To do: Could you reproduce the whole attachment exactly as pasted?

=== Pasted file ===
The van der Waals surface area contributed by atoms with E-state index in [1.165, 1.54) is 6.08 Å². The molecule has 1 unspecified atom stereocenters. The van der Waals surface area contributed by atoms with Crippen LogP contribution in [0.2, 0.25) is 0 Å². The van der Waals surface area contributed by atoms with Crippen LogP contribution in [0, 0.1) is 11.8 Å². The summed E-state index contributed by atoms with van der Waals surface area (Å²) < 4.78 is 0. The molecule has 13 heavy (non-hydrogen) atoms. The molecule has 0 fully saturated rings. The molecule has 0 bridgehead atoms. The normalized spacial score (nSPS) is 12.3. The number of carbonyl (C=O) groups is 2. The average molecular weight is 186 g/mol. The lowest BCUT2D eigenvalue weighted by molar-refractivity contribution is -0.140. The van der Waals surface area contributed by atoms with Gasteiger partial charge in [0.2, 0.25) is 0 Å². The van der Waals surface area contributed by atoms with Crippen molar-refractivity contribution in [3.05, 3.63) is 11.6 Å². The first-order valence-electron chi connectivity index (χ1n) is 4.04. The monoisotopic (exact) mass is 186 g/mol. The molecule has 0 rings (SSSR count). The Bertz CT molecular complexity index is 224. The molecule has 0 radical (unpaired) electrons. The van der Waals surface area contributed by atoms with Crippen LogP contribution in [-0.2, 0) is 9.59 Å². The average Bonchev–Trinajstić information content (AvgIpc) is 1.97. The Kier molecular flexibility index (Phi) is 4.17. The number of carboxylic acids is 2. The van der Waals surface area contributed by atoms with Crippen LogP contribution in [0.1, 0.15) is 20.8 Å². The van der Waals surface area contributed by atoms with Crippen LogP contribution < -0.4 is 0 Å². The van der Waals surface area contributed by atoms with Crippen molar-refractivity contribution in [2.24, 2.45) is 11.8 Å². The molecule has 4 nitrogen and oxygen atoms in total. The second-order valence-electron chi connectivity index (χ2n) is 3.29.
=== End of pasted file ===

The van der Waals surface area contributed by atoms with E-state index in [1.165, 1.54) is 6.08 Å². The molecule has 1 unspecified atom stereocenters. The van der Waals surface area contributed by atoms with Crippen LogP contribution in [0.2, 0.25) is 0 Å². The van der Waals surface area contributed by atoms with Crippen LogP contribution in [0, 0.1) is 11.8 Å². The summed E-state index contributed by atoms with van der Waals surface area (Å²) < 4.78 is 0. The molecule has 13 heavy (non-hydrogen) atoms. The molecule has 0 fully saturated rings. The molecule has 0 bridgehead atoms. The normalized spacial score (nSPS) is 12.3. The number of carbonyl (C=O) groups is 2. The average molecular weight is 186 g/mol. The lowest BCUT2D eigenvalue weighted by molar-refractivity contribution is -0.140. The van der Waals surface area contributed by atoms with Gasteiger partial charge in [0.2, 0.25) is 0 Å². The van der Waals surface area contributed by atoms with Crippen molar-refractivity contribution in [3.05, 3.63) is 11.6 Å². The first-order valence-electron chi connectivity index (χ1n) is 4.04. The monoisotopic (exact) mass is 186 g/mol. The molecule has 0 rings (SSSR count). The Bertz CT molecular complexity index is 224. The molecule has 0 radical (unpaired) electrons. The van der Waals surface area contributed by atoms with Crippen LogP contribution in [-0.2, 0) is 9.59 Å². The average Bonchev–Trinajstić information content (AvgIpc) is 1.97. The Kier molecular flexibility index (Phi) is 4.17. The number of carboxylic acids is 2. The van der Waals surface area contributed by atoms with Crippen LogP contribution in [0.1, 0.15) is 20.8 Å². The van der Waals surface area contributed by atoms with Crippen LogP contribution < -0.4 is 0 Å². The van der Waals surface area contributed by atoms with Crippen molar-refractivity contribution in [2.24, 2.45) is 11.8 Å². The molecule has 4 nitrogen and oxygen atoms in total. The second-order valence-electron chi connectivity index (χ2n) is 3.29.